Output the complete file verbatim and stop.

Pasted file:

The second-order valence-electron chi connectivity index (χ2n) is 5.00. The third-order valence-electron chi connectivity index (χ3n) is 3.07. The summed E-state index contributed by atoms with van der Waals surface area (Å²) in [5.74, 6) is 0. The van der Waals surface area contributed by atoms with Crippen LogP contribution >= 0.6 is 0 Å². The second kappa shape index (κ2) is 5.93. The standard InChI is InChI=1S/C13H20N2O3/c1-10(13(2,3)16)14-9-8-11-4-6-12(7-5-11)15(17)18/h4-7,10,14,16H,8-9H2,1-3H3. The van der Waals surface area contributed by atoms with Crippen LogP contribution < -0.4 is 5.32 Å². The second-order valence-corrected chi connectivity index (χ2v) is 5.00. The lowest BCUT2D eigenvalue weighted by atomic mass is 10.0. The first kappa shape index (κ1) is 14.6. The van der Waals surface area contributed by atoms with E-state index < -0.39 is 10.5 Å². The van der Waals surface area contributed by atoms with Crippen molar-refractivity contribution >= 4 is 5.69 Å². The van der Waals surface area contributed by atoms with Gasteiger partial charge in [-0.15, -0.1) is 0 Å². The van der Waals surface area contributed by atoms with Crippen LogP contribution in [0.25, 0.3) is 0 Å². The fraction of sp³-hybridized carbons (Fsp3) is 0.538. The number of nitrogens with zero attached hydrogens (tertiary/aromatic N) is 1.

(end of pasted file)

The second-order valence-electron chi connectivity index (χ2n) is 5.00. The third-order valence-electron chi connectivity index (χ3n) is 3.07. The summed E-state index contributed by atoms with van der Waals surface area (Å²) in [5.74, 6) is 0. The van der Waals surface area contributed by atoms with Crippen LogP contribution >= 0.6 is 0 Å². The second kappa shape index (κ2) is 5.93. The standard InChI is InChI=1S/C13H20N2O3/c1-10(13(2,3)16)14-9-8-11-4-6-12(7-5-11)15(17)18/h4-7,10,14,16H,8-9H2,1-3H3. The van der Waals surface area contributed by atoms with Crippen LogP contribution < -0.4 is 5.32 Å². The second-order valence-corrected chi connectivity index (χ2v) is 5.00. The lowest BCUT2D eigenvalue weighted by atomic mass is 10.0. The first kappa shape index (κ1) is 14.6. The van der Waals surface area contributed by atoms with E-state index < -0.39 is 10.5 Å². The van der Waals surface area contributed by atoms with Crippen molar-refractivity contribution >= 4 is 5.69 Å². The van der Waals surface area contributed by atoms with Gasteiger partial charge in [-0.15, -0.1) is 0 Å². The van der Waals surface area contributed by atoms with Crippen LogP contribution in [0.25, 0.3) is 0 Å². The fraction of sp³-hybridized carbons (Fsp3) is 0.538. The number of nitrogens with zero attached hydrogens (tertiary/aromatic N) is 1.